“Our business transformation program is two years old,” our client began. “And true to the well-worn adage, our legacy culture is eating our Agile strategy for breakfast.” Agile practices make work both visible and manageable, but how do you visualize and manage the all-pervasive attitudes, behaviors, and habits that make up your entire organizational ecosystem? Values statements, social contracts and other intangibles are all efforts to define and shape culture, but they often prove to be meaningless because they are not actionable. Sustainable business transformation requires more than new ways of working, mood marbles, and motivational meetings.
Realignment began with a process of introducing two pilot teams to Solution-Focused Agile (SFA) in an onsite workshop, followed by virtual coaching. Validated results included immediate Kirkpatrick Level 1 (positive feedback) and Level 2 (demonstrated knowledge) implementation, soon followed by Level 3 (culture change). Level 4 (business outcomes) followed within months, carefully measured by employee engagement and customer Net Promoter Score surveys. The overwhelming success of the pilot program’s success led to additional SFA workshops with senior executives within the organization. Today this Fortune 100 company is now scaling SFA across the enterprise. As one executive put it, “We lost our way because we were focused on our problems; now we’re dreaming again.”
Achieving Enterprise Agility
“IT can’t get anything across the finish line!” was a continued refrain from every member of the C-suite at this fast-paced, rapidly growing company. “Of course we can’t get anything across the finish line,” responded the CIO. “We spend most of our time dealing with technical debt already in production, and the rest of our time creating even more technical debt.” With more than 50 “development priorities” underway, their numerous challenges included a broken governance and portfolio management system, too many project-in-progress, “waterfall” ways of working and function-based organizational silos. “We just can’t take it anymore,” was the overwhelming sentiment among employees at all levels of the organization.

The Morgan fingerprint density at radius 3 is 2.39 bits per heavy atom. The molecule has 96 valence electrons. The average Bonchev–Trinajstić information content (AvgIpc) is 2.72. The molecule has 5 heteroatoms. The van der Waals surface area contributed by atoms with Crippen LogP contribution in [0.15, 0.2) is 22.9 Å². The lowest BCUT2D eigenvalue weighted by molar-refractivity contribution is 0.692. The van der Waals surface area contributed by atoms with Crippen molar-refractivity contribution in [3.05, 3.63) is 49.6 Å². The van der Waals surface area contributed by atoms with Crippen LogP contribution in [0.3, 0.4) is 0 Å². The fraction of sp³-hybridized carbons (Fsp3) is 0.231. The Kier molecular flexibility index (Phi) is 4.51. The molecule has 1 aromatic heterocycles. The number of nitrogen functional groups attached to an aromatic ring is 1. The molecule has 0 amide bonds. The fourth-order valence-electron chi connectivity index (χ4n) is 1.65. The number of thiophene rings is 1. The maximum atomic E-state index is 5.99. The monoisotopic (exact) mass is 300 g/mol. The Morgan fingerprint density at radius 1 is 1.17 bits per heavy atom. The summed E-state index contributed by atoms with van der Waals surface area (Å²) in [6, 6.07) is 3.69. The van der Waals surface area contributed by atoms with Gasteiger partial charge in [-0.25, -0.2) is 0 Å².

The first step in the turnaround process involved a process of coaching and management training on the K2 Transformation Model with executives at the company. Team-level training and coaching soon followed, incorporating end-to-end value stream mapping, a Spotify-like reorganization, and introduction of “SAFe Scaling” and “DevOps” practices. The organization’s mantra soon became “Stop starting; start finishing.” Their CEO wrote on the portfolio Kanban board: “This is great! I look at it 2-3 times a week—very helpful!” Better yet, their CIO won the industry’s “Rising Star” award as productivity increased 57% in the next quarter. Best of all, the “Agile Joy,” as their CIO liked to call it, soon spread to Marketing, Legal, and other teams across the entire enterprise, contributing to a greater sense of cohesion and optimism.
Enterprise Agility in a Regulated Environment
“You can’t do that in a regulated environment!” was the typical first-time reaction to the principles of Agile. “Can’t do that here,” was the typical code phrase for “We don’t know how and don’t want to know.” But those same leaders also knew something had to change. The company’s very survival depended on replacing their flagship product, and the process in place was a hodgepodge of more than a dozen legacy systems, all slowed to a crawl by growing technical debt. Estimates ranged from three to five years and tens of millions of dollars. Two prior efforts had failed, key people lost their jobs, and management responded by imposing even more “command-and-control.” Productivity and morale continued to erode while turnover continued to rise.
Simply put, the culture had become toxic and intervention was needed on multiple levels. The first steps included establishing weekly coaching sessions with the executive team. The principles of Solution-Focused Therapy and Appreciative Inquiry soon begin transforming the entire corporate culture. Human Resources were coached to better align their recruiting, hiring, and retention policies. Managers and their teams began the process of co-creating new ways of working, based on Design Thinking, Agile, test-driven development and DevOps practices they’d learned through the coaching process. The program of work was completed in less than fifteen months at one-third the original budget estimates. Ultimately these new ways of working spread across the entire enterprise within another year, transforming the company for the better.